Study sites and clinic staff members participating in this study were as follows: University of California, Davis, and Mercy Health Care (Sacramento, CA): James P. Marcin, MD, MPH, and Elizabeth Radsliff, RN; University of Alabama (Birmingham, AL): Susan Johnson, RN, MPH, and Leslie Harrington, BSN, CCRC; University of Colorado Health Sciences Center and the Children's Hospital (Denver, CO): Eric A.F. Simoes, MD, DCH, and Heather Small, PA; Stanford University at Packard Children's Hospital (Palo Alto, CA): Lorry R. Frankel, MD, Laura McKae Sperry, RN, and Kristin Adams; Children's Research Institute (Columbus, OH): Diane Langkamp, MD, MPH, and Melissa Bowen, RN; Creighton University Medical Center and St Joseph's Hospital (Omaha, NE): Steven Chartrand, MD (deceased), Patsy Nowatzke, RN, Cozett Oldham, RN, Susan Weston, RN, and Jeanne Fox, RN.
We acknowledge MedImmune for financial support; Joanne Youngblut, PhD, of Florida International University, Shelah Leader, PhD, of MedImmune, and Mark Sorrentino, MD, for comments and recommendations during protocol development; the physicians and clinical coordinators at each of the study sites for hard work and dedication to the project; Battelle Survey Research Center for diligence in conducting telephone interviews; and Timothy Baker, Chris Thompson, Tanika Williams, and M.A. O'Donnell of MEDTAP Institute for contributions to study implementation, SAS programming, and preparation of the final report. We also acknowledge the contribution of Chris Barker, PhD, formerly of MEDTAP, in the statistical analyses. Finally, thanks go to the caregivers of RSV-infected and healthy infants and children for their time and energy in responding to our questions.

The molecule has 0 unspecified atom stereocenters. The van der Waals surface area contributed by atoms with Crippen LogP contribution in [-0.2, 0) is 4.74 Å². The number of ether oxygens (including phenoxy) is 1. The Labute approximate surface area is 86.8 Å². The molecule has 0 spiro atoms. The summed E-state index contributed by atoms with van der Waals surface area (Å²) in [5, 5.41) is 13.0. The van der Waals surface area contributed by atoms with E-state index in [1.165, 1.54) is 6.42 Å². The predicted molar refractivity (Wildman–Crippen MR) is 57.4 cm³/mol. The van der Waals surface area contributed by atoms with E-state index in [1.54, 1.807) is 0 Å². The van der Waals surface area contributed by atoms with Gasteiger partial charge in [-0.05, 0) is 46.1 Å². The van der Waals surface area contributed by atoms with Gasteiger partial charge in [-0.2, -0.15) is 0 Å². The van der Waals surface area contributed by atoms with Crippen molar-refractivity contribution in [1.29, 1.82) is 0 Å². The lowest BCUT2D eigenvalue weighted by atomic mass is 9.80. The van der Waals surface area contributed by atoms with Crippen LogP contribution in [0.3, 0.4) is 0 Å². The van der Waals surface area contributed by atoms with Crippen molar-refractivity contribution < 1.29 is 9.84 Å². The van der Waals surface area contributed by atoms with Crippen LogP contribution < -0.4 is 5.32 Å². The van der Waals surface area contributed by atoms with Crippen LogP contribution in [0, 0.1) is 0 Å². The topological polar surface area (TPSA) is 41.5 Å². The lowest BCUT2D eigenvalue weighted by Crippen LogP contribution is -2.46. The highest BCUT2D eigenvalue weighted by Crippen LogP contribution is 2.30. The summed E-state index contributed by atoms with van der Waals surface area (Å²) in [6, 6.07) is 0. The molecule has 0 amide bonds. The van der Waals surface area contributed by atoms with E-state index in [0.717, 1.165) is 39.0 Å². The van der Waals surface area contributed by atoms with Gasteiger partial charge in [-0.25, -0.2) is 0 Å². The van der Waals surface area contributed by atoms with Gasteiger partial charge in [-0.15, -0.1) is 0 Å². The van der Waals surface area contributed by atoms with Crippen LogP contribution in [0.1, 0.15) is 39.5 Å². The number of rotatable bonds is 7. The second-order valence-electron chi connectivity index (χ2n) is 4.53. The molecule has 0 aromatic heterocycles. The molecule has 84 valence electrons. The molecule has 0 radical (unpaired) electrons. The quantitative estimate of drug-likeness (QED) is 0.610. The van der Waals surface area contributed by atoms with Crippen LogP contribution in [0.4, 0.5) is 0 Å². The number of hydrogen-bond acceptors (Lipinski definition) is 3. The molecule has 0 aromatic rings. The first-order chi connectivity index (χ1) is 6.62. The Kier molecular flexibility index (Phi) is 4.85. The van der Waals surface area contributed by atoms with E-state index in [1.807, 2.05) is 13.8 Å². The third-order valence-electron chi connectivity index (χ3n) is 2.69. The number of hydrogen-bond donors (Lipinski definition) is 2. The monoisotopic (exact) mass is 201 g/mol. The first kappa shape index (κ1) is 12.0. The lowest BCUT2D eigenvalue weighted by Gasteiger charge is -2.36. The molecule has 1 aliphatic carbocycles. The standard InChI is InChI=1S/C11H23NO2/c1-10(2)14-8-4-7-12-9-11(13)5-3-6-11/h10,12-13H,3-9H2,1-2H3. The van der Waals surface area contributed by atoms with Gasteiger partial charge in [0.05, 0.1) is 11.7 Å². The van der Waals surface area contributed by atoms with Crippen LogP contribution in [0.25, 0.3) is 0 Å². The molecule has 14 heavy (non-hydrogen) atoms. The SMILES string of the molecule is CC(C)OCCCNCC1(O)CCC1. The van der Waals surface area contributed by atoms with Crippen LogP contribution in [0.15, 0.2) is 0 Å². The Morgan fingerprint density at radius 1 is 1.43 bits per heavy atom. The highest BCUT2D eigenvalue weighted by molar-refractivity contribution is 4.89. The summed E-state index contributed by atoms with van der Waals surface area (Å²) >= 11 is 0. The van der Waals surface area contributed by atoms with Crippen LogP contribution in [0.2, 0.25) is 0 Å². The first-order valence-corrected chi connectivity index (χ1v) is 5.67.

- Accepted October 18, 2004.
- Address correspondence to Nancy Kline Leidy, PhD, MEDTAP Institute at UBC, 7101 Wisconsin Ave, Suite 600, Bethesda, MD 20814. E-mail:
No conflict of interest declared.
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- Copyright © 2005 by the American Academy of Pediatrics